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Madrid, Spain--One of the more bizarre and unfortunate aspects of the controversy over family law in the United States is the insistence of many misguided women's advocates that Parental Alienation does not exist. To learn more about Parental Alienation and the controversies surrounding it, see my co-authored column Protect Children from Alienation (Providence Journal, 7/8/06) or click here. According to activist Diego Hernán Cecchini, Parental Alienation has now been accepted by Spain's Coordinating of Legal Psychology of the General Council of Associations of Psychologists of Spain (Coordinadora de Psicología Jurídica del Consejo General de Colegios Oficiales de Psicólogos de España). In "Considerations about the relevance of Parental Alienation Syndrome" (6/18/08) they write:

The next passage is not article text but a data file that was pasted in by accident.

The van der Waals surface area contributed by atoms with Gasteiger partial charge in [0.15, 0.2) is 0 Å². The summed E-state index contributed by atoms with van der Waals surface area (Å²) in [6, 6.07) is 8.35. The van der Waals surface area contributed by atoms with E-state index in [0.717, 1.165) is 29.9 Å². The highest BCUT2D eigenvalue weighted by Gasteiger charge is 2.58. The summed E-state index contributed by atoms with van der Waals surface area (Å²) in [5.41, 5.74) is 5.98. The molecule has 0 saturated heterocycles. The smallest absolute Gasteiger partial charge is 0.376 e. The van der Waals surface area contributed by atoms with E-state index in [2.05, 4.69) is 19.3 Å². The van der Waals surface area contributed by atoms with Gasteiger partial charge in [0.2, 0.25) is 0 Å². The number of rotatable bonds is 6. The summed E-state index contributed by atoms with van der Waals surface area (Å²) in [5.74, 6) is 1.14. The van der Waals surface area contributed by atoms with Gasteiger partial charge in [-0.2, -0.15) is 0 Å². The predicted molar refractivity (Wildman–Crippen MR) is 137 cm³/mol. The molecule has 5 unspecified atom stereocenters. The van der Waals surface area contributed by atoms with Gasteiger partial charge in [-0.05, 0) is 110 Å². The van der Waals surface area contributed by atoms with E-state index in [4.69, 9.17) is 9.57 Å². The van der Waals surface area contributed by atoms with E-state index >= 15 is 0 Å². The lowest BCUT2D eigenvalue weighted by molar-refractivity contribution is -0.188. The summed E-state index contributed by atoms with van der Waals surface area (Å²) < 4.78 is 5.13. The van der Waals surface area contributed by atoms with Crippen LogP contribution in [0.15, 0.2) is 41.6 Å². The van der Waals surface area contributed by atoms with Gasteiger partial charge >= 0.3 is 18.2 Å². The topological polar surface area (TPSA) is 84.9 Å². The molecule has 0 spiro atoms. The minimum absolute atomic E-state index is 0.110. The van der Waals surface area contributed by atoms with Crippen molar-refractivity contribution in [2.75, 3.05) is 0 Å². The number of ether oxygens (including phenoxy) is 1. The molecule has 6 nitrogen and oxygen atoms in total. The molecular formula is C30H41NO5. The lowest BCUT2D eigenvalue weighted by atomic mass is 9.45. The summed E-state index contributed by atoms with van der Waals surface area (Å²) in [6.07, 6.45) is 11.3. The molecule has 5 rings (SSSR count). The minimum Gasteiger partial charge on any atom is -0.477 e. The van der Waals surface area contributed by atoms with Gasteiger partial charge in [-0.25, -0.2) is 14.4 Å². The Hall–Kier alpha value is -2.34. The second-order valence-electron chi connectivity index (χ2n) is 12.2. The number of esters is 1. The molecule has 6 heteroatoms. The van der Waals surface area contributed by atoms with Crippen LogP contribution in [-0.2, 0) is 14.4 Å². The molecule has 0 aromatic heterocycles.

As part of the Coordinator of Legal Psychology General Council of Official Colleges of Spanish, we want to endorse the desirability of the analysis of the problem known as Parental Alienation Syndrome in the psychological evaluation, both within the forensic field of family law, and as otherwise related. Researchers and psychologists show a broad consensus to consider PAS as a cognitive, behavioral and emotional alteration in which the the child despises and criticizes one of their parents. This behavior and attitude of rejection and disparagement is unwarranted or shows a clear exaggeration of alleged defects of the alienated parent... Like any scientific and professional breakthrough, it is subject to continuous review, but cannot be denied "a priori" when there is scientific literature and professional activity that describes it, and recognizes its usefulness.

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